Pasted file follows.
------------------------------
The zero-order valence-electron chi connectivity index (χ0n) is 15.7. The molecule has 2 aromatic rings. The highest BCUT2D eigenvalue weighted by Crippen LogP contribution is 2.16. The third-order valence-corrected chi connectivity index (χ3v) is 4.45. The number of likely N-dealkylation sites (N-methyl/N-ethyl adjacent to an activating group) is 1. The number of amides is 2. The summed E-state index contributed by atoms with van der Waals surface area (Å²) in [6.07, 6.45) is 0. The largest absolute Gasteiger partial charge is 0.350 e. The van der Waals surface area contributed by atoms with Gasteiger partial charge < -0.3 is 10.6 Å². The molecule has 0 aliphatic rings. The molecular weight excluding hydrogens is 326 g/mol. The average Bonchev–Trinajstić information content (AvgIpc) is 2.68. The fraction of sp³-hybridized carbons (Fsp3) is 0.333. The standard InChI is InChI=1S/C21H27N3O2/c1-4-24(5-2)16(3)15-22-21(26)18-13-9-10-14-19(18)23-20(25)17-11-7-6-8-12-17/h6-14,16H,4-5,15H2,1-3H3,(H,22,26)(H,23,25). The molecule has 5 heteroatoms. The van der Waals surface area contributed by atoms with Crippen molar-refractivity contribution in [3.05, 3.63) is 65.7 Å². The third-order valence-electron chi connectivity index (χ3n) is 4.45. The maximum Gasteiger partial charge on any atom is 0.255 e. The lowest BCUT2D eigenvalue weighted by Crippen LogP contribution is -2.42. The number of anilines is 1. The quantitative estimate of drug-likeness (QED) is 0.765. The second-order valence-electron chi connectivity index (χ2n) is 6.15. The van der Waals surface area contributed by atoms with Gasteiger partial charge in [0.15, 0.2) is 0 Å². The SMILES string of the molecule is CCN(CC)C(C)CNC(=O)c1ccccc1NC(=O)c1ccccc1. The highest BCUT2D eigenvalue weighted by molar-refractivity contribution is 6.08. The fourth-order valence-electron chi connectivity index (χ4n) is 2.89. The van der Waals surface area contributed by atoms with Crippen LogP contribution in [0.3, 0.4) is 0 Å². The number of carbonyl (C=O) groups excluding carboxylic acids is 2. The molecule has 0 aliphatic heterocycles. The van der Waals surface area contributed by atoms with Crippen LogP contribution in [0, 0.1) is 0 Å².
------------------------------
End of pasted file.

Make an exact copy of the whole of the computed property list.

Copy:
The zero-order valence-electron chi connectivity index (χ0n) is 15.7. The molecule has 2 aromatic rings. The highest BCUT2D eigenvalue weighted by Crippen LogP contribution is 2.16. The third-order valence-corrected chi connectivity index (χ3v) is 4.45. The number of likely N-dealkylation sites (N-methyl/N-ethyl adjacent to an activating group) is 1. The number of amides is 2. The summed E-state index contributed by atoms with van der Waals surface area (Å²) in [6.07, 6.45) is 0. The largest absolute Gasteiger partial charge is 0.350 e. The van der Waals surface area contributed by atoms with Gasteiger partial charge < -0.3 is 10.6 Å². The molecule has 0 aliphatic rings. The molecular weight excluding hydrogens is 326 g/mol. The average Bonchev–Trinajstić information content (AvgIpc) is 2.68. The fraction of sp³-hybridized carbons (Fsp3) is 0.333. The standard InChI is InChI=1S/C21H27N3O2/c1-4-24(5-2)16(3)15-22-21(26)18-13-9-10-14-19(18)23-20(25)17-11-7-6-8-12-17/h6-14,16H,4-5,15H2,1-3H3,(H,22,26)(H,23,25). The molecule has 5 heteroatoms. The van der Waals surface area contributed by atoms with Crippen molar-refractivity contribution in [3.05, 3.63) is 65.7 Å². The third-order valence-electron chi connectivity index (χ3n) is 4.45. The maximum Gasteiger partial charge on any atom is 0.255 e. The lowest BCUT2D eigenvalue weighted by Crippen LogP contribution is -2.42. The number of anilines is 1. The quantitative estimate of drug-likeness (QED) is 0.765. The second-order valence-electron chi connectivity index (χ2n) is 6.15. The van der Waals surface area contributed by atoms with Gasteiger partial charge in [0.15, 0.2) is 0 Å². The SMILES string of the molecule is CCN(CC)C(C)CNC(=O)c1ccccc1NC(=O)c1ccccc1. The highest BCUT2D eigenvalue weighted by molar-refractivity contribution is 6.08. The fourth-order valence-electron chi connectivity index (χ4n) is 2.89. The van der Waals surface area contributed by atoms with Crippen LogP contribution in [0.3, 0.4) is 0 Å². The number of carbonyl (C=O) groups excluding carboxylic acids is 2. The molecule has 0 aliphatic heterocycles. The van der Waals surface area contributed by atoms with Crippen LogP contribution in [0, 0.1) is 0 Å².